Editors Note – I have included some graphics courtesy of OLCC in this post which make take up the full view, please make sure to read all the way to the bottom.
Suffice to say, the unintended consequences of undercutting these programs through the reduction of alcohol taxes (which again, didn’t go up after privatization) may have a negative overall outcome that Washington voters didn’t take into account when they voted to privatize. Oregon voters should certainly take this information into consideration when the price and taxes of alcohol is debated. Another graphic detailing how liquor dollars are spent is below.
The second point being made by the privatization lobby is greater or easier access to alcohol products. The main argument being that if grocery stores are allowed to carry alcohol on their shelves (not be tied to the current alcohol stores that are run as independent contractor arms via the state) then the public is better served. Speaking personally for a moment, I can’t say that I’ve ever been inconvenienced getting to a liquor store in my local area (there are 246 stores state wide). I know where they are, and I can also use the OLCC store/liquor search website to find a specific alcohol brand sold therein. This searching system is accurate down to the bottle if you have a need for a special or specific brand. It should also be noted that the current stores, though run under the supervision of the state, do provide jobs to local store operators and staff. Privatizing liquor sales will put these jobs at risk as large chain grocery stores will greatly cut into the market. Here is a story about a small, family run local liquor store in the City of Sisters which has been in business for over 20 years and the possible fallout effects that would occur if the a privatization measure passes.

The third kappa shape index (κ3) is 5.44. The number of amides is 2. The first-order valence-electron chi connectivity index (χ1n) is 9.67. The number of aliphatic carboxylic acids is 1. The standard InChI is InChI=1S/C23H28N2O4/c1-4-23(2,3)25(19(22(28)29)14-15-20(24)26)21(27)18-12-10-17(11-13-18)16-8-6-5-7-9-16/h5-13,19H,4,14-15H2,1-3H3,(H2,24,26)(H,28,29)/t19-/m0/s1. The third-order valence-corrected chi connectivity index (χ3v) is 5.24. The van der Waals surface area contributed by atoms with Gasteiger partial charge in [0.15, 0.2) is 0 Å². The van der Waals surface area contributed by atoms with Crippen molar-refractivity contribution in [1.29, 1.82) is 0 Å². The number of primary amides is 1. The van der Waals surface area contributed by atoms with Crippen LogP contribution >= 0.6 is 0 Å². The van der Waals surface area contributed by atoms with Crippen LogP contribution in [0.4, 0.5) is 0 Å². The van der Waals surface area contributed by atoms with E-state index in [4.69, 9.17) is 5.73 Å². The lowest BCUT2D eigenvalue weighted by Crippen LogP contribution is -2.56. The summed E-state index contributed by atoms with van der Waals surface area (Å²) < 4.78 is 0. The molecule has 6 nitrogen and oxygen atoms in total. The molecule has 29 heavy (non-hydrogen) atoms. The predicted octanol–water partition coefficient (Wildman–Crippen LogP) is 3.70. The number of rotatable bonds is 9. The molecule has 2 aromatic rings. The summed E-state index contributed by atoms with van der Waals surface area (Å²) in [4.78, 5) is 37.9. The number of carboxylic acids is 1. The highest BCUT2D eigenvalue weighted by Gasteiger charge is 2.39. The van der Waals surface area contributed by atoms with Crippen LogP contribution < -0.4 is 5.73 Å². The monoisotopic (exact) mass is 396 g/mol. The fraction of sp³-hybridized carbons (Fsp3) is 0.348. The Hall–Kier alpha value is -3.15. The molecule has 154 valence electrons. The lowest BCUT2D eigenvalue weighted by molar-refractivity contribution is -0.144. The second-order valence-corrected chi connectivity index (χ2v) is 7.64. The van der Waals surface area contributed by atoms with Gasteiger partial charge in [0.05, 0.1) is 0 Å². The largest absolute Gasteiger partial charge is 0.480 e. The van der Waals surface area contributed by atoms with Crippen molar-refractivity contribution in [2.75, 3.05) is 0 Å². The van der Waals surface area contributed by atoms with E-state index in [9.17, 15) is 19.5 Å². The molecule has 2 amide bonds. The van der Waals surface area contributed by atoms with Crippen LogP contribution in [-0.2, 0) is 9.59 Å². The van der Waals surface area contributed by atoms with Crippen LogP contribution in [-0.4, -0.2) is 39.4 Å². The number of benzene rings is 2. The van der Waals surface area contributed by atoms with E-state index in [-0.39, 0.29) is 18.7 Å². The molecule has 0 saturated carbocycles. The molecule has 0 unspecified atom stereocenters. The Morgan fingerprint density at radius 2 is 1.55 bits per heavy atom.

The final argument from privatization supporters is the need for greater diversity of product. I have to take this point from them with a very large grain of salt as I’m fairly certain that allowing large chain grocers to sell alcohol will actually have the opposite effect. Thinking about this from the perspective of the grocery store for a moment, they are most likely going to devote the most shelf space to the products that sell the most – as one would expect. Looking at current alcohol store shelves, there are over 2,000 different products available. This number includes a growing and thriving local to Oregon Distillery market which has been able to work with OLCC to get shelf space provided for their locally produced products. This industry would be likely negatively impacted should privatization efforts succeed. It should also be noted that OLCC does have a method for folks to request new or exotic products, all you need to do is talk to the staff of your local liquor store.
With the liquor market revenue to climb to over $1 billion over the next couple of years, it isn’t surprising to see that corporate interests wanting to move in on the profits. Oregonians may be given a chance to decide, based in part on some of the factors above if privatizing the alcohol market is in our best interests. It is my sincere hope that voters take into account all pertinent information when making this decision in November, and remember the possible consequences should the current system change.